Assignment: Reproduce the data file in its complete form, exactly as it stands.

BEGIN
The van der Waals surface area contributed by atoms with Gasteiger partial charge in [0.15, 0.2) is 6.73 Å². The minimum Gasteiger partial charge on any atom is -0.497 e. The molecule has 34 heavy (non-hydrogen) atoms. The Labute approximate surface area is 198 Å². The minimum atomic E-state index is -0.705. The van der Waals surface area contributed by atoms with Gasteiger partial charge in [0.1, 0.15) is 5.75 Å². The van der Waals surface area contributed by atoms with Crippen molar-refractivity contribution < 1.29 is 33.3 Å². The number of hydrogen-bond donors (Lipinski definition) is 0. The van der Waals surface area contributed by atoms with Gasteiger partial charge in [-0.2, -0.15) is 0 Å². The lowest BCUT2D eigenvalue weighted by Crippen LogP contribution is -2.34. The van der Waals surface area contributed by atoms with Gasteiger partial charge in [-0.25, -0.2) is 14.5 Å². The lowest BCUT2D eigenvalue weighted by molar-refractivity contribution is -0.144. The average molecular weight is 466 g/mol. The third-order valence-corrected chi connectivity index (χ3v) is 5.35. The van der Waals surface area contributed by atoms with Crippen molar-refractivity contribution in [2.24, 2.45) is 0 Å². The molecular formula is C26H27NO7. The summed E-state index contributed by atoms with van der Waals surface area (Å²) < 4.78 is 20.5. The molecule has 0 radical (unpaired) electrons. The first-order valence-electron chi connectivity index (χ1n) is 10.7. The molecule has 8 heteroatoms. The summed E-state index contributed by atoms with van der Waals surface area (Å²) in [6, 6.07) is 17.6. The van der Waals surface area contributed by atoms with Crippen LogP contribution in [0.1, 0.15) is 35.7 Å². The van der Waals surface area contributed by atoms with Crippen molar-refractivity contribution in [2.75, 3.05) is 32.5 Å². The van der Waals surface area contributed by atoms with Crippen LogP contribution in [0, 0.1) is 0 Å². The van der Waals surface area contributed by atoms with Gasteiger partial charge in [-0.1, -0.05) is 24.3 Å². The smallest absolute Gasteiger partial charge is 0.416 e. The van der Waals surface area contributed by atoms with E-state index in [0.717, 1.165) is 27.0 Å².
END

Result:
The van der Waals surface area contributed by atoms with Gasteiger partial charge in [0.15, 0.2) is 6.73 Å². The minimum Gasteiger partial charge on any atom is -0.497 e. The molecule has 34 heavy (non-hydrogen) atoms. The Labute approximate surface area is 198 Å². The minimum atomic E-state index is -0.705. The van der Waals surface area contributed by atoms with Gasteiger partial charge in [0.1, 0.15) is 5.75 Å². The van der Waals surface area contributed by atoms with Crippen molar-refractivity contribution < 1.29 is 33.3 Å². The number of hydrogen-bond donors (Lipinski definition) is 0. The van der Waals surface area contributed by atoms with Gasteiger partial charge in [-0.2, -0.15) is 0 Å². The lowest BCUT2D eigenvalue weighted by Crippen LogP contribution is -2.34. The van der Waals surface area contributed by atoms with Gasteiger partial charge in [-0.25, -0.2) is 14.5 Å². The lowest BCUT2D eigenvalue weighted by molar-refractivity contribution is -0.144. The average molecular weight is 466 g/mol. The third-order valence-corrected chi connectivity index (χ3v) is 5.35. The van der Waals surface area contributed by atoms with Crippen molar-refractivity contribution in [2.24, 2.45) is 0 Å². The molecular formula is C26H27NO7. The summed E-state index contributed by atoms with van der Waals surface area (Å²) < 4.78 is 20.5. The molecule has 0 radical (unpaired) electrons. The first-order valence-electron chi connectivity index (χ1n) is 10.7. The molecule has 8 heteroatoms. The summed E-state index contributed by atoms with van der Waals surface area (Å²) in [6, 6.07) is 17.6. The van der Waals surface area contributed by atoms with Crippen LogP contribution in [0.1, 0.15) is 35.7 Å². The van der Waals surface area contributed by atoms with Crippen molar-refractivity contribution in [2.75, 3.05) is 32.5 Å². The van der Waals surface area contributed by atoms with Crippen LogP contribution in [0, 0.1) is 0 Å². The van der Waals surface area contributed by atoms with Gasteiger partial charge in [-0.1, -0.05) is 24.3 Å². The smallest absolute Gasteiger partial charge is 0.416 e. The van der Waals surface area contributed by atoms with E-state index in [0.717, 1.165) is 27.0 Å².